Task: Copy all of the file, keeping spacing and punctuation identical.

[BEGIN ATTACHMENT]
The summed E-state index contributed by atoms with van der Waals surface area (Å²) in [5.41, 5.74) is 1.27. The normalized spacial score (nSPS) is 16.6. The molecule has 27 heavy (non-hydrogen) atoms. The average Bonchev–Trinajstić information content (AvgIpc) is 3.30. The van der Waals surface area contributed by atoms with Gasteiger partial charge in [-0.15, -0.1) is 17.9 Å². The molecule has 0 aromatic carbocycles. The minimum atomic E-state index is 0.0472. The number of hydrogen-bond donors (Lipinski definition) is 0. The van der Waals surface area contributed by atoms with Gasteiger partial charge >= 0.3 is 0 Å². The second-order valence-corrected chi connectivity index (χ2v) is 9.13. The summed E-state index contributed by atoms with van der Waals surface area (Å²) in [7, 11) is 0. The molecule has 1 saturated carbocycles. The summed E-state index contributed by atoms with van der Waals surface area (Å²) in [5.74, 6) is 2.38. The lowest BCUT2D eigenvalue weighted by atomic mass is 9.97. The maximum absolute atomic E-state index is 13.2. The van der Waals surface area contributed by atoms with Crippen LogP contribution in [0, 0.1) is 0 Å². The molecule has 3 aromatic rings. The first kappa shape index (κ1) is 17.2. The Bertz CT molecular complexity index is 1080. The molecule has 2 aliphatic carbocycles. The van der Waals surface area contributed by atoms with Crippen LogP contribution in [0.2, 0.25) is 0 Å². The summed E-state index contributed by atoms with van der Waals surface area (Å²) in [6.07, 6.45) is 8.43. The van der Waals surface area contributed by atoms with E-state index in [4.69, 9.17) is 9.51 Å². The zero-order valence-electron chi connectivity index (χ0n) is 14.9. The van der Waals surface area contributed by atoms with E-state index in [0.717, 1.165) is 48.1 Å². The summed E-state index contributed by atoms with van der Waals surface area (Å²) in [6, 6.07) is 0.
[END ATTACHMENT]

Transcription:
The summed E-state index contributed by atoms with van der Waals surface area (Å²) in [5.41, 5.74) is 1.27. The normalized spacial score (nSPS) is 16.6. The molecule has 27 heavy (non-hydrogen) atoms. The average Bonchev–Trinajstić information content (AvgIpc) is 3.30. The van der Waals surface area contributed by atoms with Gasteiger partial charge in [-0.15, -0.1) is 17.9 Å². The molecule has 0 aromatic carbocycles. The minimum atomic E-state index is 0.0472. The number of hydrogen-bond donors (Lipinski definition) is 0. The van der Waals surface area contributed by atoms with Gasteiger partial charge >= 0.3 is 0 Å². The second-order valence-corrected chi connectivity index (χ2v) is 9.13. The summed E-state index contributed by atoms with van der Waals surface area (Å²) in [7, 11) is 0. The molecule has 1 saturated carbocycles. The summed E-state index contributed by atoms with van der Waals surface area (Å²) in [5.74, 6) is 2.38. The lowest BCUT2D eigenvalue weighted by atomic mass is 9.97. The maximum absolute atomic E-state index is 13.2. The van der Waals surface area contributed by atoms with Crippen LogP contribution in [0, 0.1) is 0 Å². The molecule has 3 aromatic rings. The first kappa shape index (κ1) is 17.2. The Bertz CT molecular complexity index is 1080. The molecule has 2 aliphatic carbocycles. The van der Waals surface area contributed by atoms with Crippen LogP contribution in [0.2, 0.25) is 0 Å². The summed E-state index contributed by atoms with van der Waals surface area (Å²) in [6.07, 6.45) is 8.43. The van der Waals surface area contributed by atoms with E-state index in [4.69, 9.17) is 9.51 Å². The zero-order valence-electron chi connectivity index (χ0n) is 14.9. The van der Waals surface area contributed by atoms with E-state index in [0.717, 1.165) is 48.1 Å². The summed E-state index contributed by atoms with van der Waals surface area (Å²) in [6, 6.07) is 0.